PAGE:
A recent study conducted by researchers at Columbia University Mailman School of Public Health has shed light on a pressing issue: the prevalence of attention-deficit/hyperactivity disorder (ADHD) and its impact on crash risk among older adult drivers. This study reveals a significant finding – older adult drivers with ADHD face a considerably higher crash risk compared to their counterparts without this condition. While research on ADHD and driving safety has primarily focused on children and young adults, this study delves into the underexplored territory of ADHD among older adults. The results of this study have been published online in JAMA Network Open.
Alarming Findings and the Call for Interventions
The study’s findings are nothing short of alarming. Older adult drivers with ADHD were found to be over twice as likely as those without ADHD to report their involvement in traffic ticket events and vehicular crashes. This translates to 22 incidents versus 10 per million miles driven for traffic ticket events and 27 versus 13.5 per million miles driven for vehicular crashes. Yuxin Liu, MPH, a researcher at Columbia Mailman School of Public Health and the first author of the study, stresses the urgency of effective interventions to enhance the diagnosis and clinical management of ADHD among older adults. The aim is to promote safe mobility and healthy aging among this demographic.
Understanding ADHD and Its Impact
ADHD is a chronic neurodevelopmental condition characterized by symptoms like inattentiveness, impulsivity, and hyperactivity. While it is commonly associated with childhood, it can persist into adulthood, affecting the daily lives of older adults. In the United States, the reported prevalence of ADHD is 9% to 13% in children under 17 years and 8% in adults aged 18 to 44. Recent years have witnessed an increase in reported ADHD prevalence in adults due to improved diagnosis. Generally, the prevalence of ADHD decreases as individuals age.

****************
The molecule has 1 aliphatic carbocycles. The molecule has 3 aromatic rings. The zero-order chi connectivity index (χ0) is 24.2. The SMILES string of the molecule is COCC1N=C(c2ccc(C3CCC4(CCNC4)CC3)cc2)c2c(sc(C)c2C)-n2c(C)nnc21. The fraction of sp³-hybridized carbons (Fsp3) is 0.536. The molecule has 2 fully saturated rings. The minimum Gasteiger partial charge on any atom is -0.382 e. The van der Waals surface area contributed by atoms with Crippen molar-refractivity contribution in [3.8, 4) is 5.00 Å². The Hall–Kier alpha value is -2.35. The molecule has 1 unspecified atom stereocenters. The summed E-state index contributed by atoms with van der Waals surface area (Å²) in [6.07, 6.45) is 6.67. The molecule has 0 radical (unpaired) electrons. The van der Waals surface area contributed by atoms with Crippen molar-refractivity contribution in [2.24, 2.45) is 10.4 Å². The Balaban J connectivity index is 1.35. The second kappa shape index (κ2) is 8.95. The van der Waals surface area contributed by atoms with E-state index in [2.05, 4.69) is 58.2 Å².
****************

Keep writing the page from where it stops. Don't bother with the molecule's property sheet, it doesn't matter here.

The study involved 2,832 active drivers aged between 65 and 79 years. Among them, 75 (2.6%) had ADHD, with the prevalence of ADHD reaching 7.2% among older adults with anxiety or depression. Even after adjusting for demographic factors and comorbidities, ADHD was associated with a 7% increased risk of hard-braking events, a 102% increased risk of self-reported traffic ticket events, and a 74% increased risk of self-reported vehicular crashes.
This critical research was conducted between July 2022 and August 2023 using data from primary care clinics and residential communities in five U.S. locations: Ann Arbor, Michigan; Baltimore, Maryland; Cooperstown, New York; Denver, Colorado; and San Diego, California. Study participants were active drivers aged 65 to 79, enrolled in the Longitudinal Research on Aging Drivers (LongROAD) project, and were tracked through in-vehicle data recording devices and annual assessments.
The study’s senior author, Dr. Guohua Li, expressed the significance of this research, emphasizing its contributions to understanding healthy and safe aging. Dr. Li points out that this study fills a critical gap in epidemiological data concerning ADHD in older adults and provides compelling evidence of the substantially higher crash risk for older adult drivers with ADHD. This study is part of the LongROAD Project, initiated in 2014 by Dr. Li and colleagues to address the safe mobility needs of older adult drivers.
The implications of this study are profound. With the aging population, the number of older adult drivers is on the rise, expected to reach 63 million by 2030. The valuable data from the LongROAD project will facilitate a comprehensive examination of the role of medical, behavioral, environmental, and technological factors in driving safety during the aging process. Dr. Li, the founding director of the Columbia Center for Injury Science and Prevention, underscores the importance of this research in ensuring the safety and well-being of older adult drivers in the United States.